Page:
MEDIA & BUSINESS: Dana White’s dysfunctional dig for truth coming out of UFC 210 weekend

By Robert Vallejos, MMATorch contributor

Pearl Gonzalez (photo credit Kevin Hoffman © USA Today Sports)

The day prior to UFC 210 was unbelievable, but according to UFC president Dana White he is the only one to be believed in matters concerning the promotion. This premise would be valid if his statements contained any veracity.

To recap, the Friday before UFC 210 saw headliner Daniel Cormier initially weigh-in heavy before “miraculously” losing weight thanks to a towel, only to have a New York State Athletic Commission official explain that he actually had two extra hours to weigh-in. If that wasn’t enough drama, there was the odd incident of Pearl Gonzalez being pulled from her UFC debut due to having breast implants, with an eventual reinstatement happening later in the day.

Needless to say, it was a confusing day.

However, White has the cure to the confusion; us laymen just need to adhere to his every word and we will never be led astray.

“Don’t believe what you read till you hear it from us,” White explained to UFC employee Megan Olivi as it pertains to the Gonzalez situation. “When you see a statement from me or the UFC, then it’s real, then it’s true.”

In response, Olivi said: “I love that! Let’s go with that, MMA-media.” (What else would you say when you are interviewing your boss?)

White also took to Twitter to refute such false claims.

With White being on a crusade for the truth, it prompts the question: What was actually reported?

Well, as it turns out, the most visible MMA media outlets never reported that the fight was definitely off.

Ariel Helwani of sent out a series of tweets explaining that the Gonzalez’s team had been informed that the fight was off, but both her team and the UFC were working to rectify the situation.

To be fair, the original story on did not indicate that a contingency plan was in place.

Similarly citied Team Alpha Male coach Justin Buchholz as indicating that the fight was off, but they were working to keep the fight afloat. While cited the reports from other media outlets in their coverage of the situation.

If anyone takes editorial issue with the coverage that these sites provided on this situation, they should go directly to the source herself for more information. After being reinstated, Gonzalez explained, “The commission told me I would not fight.”

So with the benefit of context and nuance, it is difficult to decipher what White was so defensive about?

A man in his position is naturally going to attempt to control the message, but in this case he picked the wrong hill to die on. Doing so makes him look petty or, dare I say, uniformed.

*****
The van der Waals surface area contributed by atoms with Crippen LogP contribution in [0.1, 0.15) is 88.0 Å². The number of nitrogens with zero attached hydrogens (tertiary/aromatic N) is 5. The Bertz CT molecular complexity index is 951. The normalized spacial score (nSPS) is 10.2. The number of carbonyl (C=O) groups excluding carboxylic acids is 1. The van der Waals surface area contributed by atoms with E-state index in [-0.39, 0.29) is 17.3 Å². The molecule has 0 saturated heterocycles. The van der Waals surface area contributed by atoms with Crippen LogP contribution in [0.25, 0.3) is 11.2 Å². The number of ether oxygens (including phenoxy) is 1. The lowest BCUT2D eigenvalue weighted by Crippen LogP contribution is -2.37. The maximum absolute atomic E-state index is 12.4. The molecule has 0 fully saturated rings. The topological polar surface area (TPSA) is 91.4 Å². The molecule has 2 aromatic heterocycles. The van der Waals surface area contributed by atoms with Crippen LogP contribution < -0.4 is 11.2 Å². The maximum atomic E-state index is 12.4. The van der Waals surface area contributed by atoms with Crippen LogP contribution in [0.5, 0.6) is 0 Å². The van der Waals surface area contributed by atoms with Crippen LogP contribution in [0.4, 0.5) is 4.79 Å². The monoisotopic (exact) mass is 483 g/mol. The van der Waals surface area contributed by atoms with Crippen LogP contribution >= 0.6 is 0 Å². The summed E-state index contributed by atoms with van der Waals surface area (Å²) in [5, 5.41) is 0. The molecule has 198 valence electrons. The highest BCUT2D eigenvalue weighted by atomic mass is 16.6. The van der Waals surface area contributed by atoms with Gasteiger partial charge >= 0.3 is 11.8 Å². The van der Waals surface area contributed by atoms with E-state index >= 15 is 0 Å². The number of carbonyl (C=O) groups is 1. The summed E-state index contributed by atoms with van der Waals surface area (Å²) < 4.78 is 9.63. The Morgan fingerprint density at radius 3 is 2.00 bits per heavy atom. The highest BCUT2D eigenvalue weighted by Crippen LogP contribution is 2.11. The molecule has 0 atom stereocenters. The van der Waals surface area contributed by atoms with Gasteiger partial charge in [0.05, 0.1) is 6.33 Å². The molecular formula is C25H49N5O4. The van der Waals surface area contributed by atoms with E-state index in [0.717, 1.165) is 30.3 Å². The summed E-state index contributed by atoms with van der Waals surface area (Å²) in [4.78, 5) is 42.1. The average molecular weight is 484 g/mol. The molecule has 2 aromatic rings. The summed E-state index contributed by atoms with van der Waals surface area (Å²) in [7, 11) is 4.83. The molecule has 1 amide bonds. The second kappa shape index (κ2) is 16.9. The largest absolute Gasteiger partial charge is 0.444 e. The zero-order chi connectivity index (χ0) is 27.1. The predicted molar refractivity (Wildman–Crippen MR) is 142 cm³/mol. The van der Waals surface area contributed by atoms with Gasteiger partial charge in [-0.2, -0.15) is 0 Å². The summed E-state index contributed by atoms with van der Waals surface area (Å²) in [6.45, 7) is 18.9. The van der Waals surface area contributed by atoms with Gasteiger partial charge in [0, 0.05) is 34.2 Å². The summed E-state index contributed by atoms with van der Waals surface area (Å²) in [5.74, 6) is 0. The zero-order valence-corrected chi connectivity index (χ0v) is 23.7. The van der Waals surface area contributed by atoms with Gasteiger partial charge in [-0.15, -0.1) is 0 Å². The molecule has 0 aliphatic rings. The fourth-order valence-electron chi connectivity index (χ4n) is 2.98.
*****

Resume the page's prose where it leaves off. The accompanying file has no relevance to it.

If we are to abide by the premise that no news is valid unless it comes from White, perhaps his information should be accurate more often.

A whole column can be dedicated to statements that White has made that turned out to be false. The inclusion of women in the UFC, his ever-changing position on a Conor McGregor-Floyd Mayweather fight, and his staunch stance that UFC would not promote a women’s featherweight division are just a few high profile examples of the fluctuating truth that emanates from White.

Now of course it can be argued that these falsehoods are only a result of White protecting his business interests, or that these claims were true when made but changed with the inclusion of new information.

The latter seems to be exactly what the MMA-media did with the Gonzalez story.

Maybe they can find common ground after all.

NOW CHECK OUT LAST WEEK’S COLUMN: MEDIA & BUSINESS: The Strange Paige Paradigm – Is UFC furthering perception they’re moving too far from being a meritocracy

(Robert Vallejos writes a new Specialist column for MMATorch titled “Media & Business” focused on, you guessed it, the media coverage of MMA and the business side of MMA. He is fascinated by the presentation, business decisions, media strategy, and press coverage of both UFC and MMA as a whole, and will bring that curiosity to explore and delve into that side of MMA to his weekly Specialist column here at MMATorch. He explains his approach: “As a sport in its relative infancy, MMA does not receive the same level of scrutiny and informed analysis from the sports media as other more established entities. This is why it is vital for independent outlets such MMATorch to grow, while featuring a variety of voices. Unlike mainstream outlets, MMATorch is not beholden to any organization. Therefore I believe it is essential for individuals such as myself to explain not only the ‘what’ but also the ‘why’ of MMA.”)

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